Iran Khodro (IKCO) Samand  Iran  Iran
Renault Renault Samsung Motors  South Korea  France
National Electric Vehicle Sweden (NEVS) Saab  Sweden  Sweden
Toyota Scion  Japan  Japan
Volkswagen Group SEAT  Spain  Germany
BAIC Motor Senova  China  China
Volkswagen Group Škoda  Czech Republic  Germany
Daimler AG Smart  Germany  Germany
Mahindra & Mahindra SsangYong  South Korea  India
Fuji Heavy Industries Subaru  Japan  Japan
Suzuki Suzuki  Japan  Japan
Tata Motors Tata  India  India
Tesla Tesla  United States  United States
Saipa Tiba/Miniator  Iran  Iran
Toyota Toyota  Japan  Japan
General Motors Vauxhall  United Kingdom  United States
Dongfeng-Nissan Venucia  China  China/ Japan
Volkswagen Group Volkswagen  Germany  Germany
Geely Volvo Cars  Sweden  China
Vuhl Vuhl  Mexico  Mexico
SAIC-GM-Wuling Wuling  China  China/ United States

See also[edit]

References[edit]

  1. ^ "automotive industry". Encyclopaedia Britannica. Retrieved 25 March 2014. 
  2. ^ Scientific and Technical Societies of the United States (Eighth ed.). Washington DC: National Academy of Sciences. 1968. p. 164. Retrieved 25 March 2014. 
  3. ^ "U.S. Makes Ninety Percent of World's Automobiles". Popular Science. 115 (5): 84. November 1929. Retrieved 6 August 2013. 
  4. ^ "2012 Production Statistics". OICA. Retrieved 6 August 2013. 
  5. ^ Aichner, T.; Coletti, P (2013). "Customers' online shopping preferences in mass customization". Journal of Direct, Data and Digital Marketing Practice. 15 (1): 20–35. 
  6. ^ "ISO 26262-10:2012 Road vehicles -- Functional safety -- Part 10: Guideline on ISO 26262". International Organization for Standardization. Retrieved 25 March 2014. 
  7. ^ "Automobile Industry Introduction". Plunkett Research. 2008. Retrieved 25 March 2014. 
  8. ^ a b Khor, Martin. "Developing economies slowing down". twnside.org.sg. Archived from the original on 13 October 2012. Retrieved 21 July 2015. 
  9. ^ "2014 Global Automotive Consumer Study : Exploring consumer preferences and mobility choices in Europe" (PDF). Deloittelcom. Archived from the original (PDF) on 2015-07-04. Retrieved 2015-07-03. 
  10. ^ Eisenstein, Paul A. "Building BRIC's: 4 Markets Could Soon Dominate the Auto World". TheDetroitBureau.com. 
  11. ^ Bertel Schmitt (15 February 2011). "Auto industry sets new world record". The Truth About Cars. Retrieved 7 August 2011. 
  12. ^ "Global Automotive Outlook for 2011 Appears Positive as Mature Auto Markets Recover, Emerging Markets Continue to Expand". J.D. Power and Associates. 15 February 2011. Retrieved 7 August 2011. 
  13. ^ "U.S. vehicle sales peaked in 2000". thecherrycreeknews.com. 2015-05-27. Retrieved 2015-06-18.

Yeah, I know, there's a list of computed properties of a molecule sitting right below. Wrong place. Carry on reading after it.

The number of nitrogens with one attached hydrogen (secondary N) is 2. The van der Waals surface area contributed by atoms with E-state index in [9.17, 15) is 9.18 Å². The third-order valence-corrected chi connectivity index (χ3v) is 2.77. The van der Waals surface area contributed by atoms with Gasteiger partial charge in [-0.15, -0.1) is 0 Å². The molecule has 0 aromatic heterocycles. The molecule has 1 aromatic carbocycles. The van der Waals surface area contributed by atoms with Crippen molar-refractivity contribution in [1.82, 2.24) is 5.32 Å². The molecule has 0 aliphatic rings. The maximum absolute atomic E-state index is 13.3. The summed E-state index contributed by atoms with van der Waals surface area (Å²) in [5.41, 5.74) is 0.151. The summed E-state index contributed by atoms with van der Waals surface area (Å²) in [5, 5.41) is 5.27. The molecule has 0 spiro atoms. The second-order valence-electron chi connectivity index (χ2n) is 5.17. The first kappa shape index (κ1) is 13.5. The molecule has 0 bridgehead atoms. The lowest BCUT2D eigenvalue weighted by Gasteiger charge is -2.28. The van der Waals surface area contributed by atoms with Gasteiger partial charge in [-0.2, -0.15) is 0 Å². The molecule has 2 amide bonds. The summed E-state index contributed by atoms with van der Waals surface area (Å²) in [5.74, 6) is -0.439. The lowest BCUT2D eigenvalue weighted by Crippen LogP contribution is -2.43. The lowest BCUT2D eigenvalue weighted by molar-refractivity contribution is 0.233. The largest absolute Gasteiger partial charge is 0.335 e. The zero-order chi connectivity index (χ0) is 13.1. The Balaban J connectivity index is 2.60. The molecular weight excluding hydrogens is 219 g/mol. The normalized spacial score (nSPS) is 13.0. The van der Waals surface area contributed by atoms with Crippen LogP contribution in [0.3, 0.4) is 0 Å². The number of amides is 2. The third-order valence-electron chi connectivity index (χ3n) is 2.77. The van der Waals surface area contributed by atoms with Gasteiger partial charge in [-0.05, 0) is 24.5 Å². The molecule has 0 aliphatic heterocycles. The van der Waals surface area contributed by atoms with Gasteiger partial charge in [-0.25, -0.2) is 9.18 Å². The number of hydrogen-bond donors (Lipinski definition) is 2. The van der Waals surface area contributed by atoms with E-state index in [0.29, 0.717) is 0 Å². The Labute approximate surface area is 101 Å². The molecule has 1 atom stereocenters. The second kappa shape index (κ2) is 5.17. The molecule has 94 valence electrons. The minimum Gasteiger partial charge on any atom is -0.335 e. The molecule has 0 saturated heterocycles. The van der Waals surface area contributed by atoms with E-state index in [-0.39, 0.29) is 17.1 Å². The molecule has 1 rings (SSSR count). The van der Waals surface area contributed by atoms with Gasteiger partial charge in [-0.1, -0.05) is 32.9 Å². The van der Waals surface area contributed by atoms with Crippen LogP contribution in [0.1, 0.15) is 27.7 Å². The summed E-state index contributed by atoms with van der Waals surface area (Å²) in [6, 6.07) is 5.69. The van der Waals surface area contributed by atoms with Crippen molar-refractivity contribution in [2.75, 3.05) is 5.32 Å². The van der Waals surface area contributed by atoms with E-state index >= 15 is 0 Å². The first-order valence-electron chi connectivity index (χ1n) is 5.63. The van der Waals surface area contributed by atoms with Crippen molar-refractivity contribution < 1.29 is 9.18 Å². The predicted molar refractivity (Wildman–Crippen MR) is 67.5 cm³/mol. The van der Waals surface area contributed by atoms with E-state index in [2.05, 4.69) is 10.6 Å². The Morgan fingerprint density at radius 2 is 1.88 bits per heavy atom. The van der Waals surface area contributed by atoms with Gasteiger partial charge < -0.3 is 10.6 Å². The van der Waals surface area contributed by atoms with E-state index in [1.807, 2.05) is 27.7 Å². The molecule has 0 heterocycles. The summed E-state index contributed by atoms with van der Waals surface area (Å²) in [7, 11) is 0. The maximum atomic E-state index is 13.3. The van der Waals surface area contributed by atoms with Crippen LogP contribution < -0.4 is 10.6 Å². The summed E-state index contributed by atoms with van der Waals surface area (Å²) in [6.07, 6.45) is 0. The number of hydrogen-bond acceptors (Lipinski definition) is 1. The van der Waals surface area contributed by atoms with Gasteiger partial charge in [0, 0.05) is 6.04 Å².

14. ^ "Table 1-23: World Motor Vehicle Production, Selected Countries (Thousands of vehicles) | Bureau of Transportation Statistics". Rita.dot.gov. Retrieved 2015-07-03. 
  15. ^ "Arno A. Evers FAIR-PR". Hydrogenambassadors.com. Retrieved 2015-07-03. 
  16. ^ a b "1998 - 1997 WORLD MOTOR VEHICLE PRODUCTION BY TYPE AND ECONOMIC AREA" (pdf). oica.net. Retrieved 21 July 2015. 
  17. ^ "1999 Production Statistics". oica.net. 
  18. ^ "2000 Production Statistics". oica.net. 
  19. ^ "2001 Production Statistics". oica.net. 
  20. ^ "2002 Production Statistics". oica.net. 
  21. ^ "2003 Production Statistics". oica.net. 
  22. ^ "2004 Production Statistics". oica.net. 
  23. ^ "2005 Production Statistics". oica.net. 
  24. ^ "2006 Production Statistics". oica.net. 
  25. ^ "2007 Production Statistics". oica.net. 
  26. ^ "2008 Production Statistics". oica.net. 
  27. ^ "2009 Production Statistics". oica.net. 
  28. ^ "2010 Production Statistics". oica.net. 
  29. ^ "2011 Production Statistics". oica.net. 
  30. ^ "2012 Production Statistics". oica.net. 
  31. ^ "2013 Production Statistics". oica.net. 
  32. ^ "2014 Production Statistics". oica.net. 
  33. ^ a b "World Motor Vehicle Production: World Ranking of Manufacturers Year 2013" (PDF). OICA. Retrieved 2014-11-23. [permanent dead link]
  34. ^ "Definitions" (PDF). OICA. Retrieved 25 March 2014. 
  35. ^ "Nissan to take 34% stake in Mitsubishi Motors - BBC News". Retrieved 2016-07-01. 
  36. ^ "GM Slips to Number Two Worldwide, Ford to Fourth". The Truth About Cars. Archived from the original on 13 May 2010. Retrieved 2010-06-12. 
  37. ^ "TTAC Announces World's Top Ten Automakers". The Truth About Cars. Archived from the original on 5 June 2010. Retrieved 2010-06-12. 

External links[edit]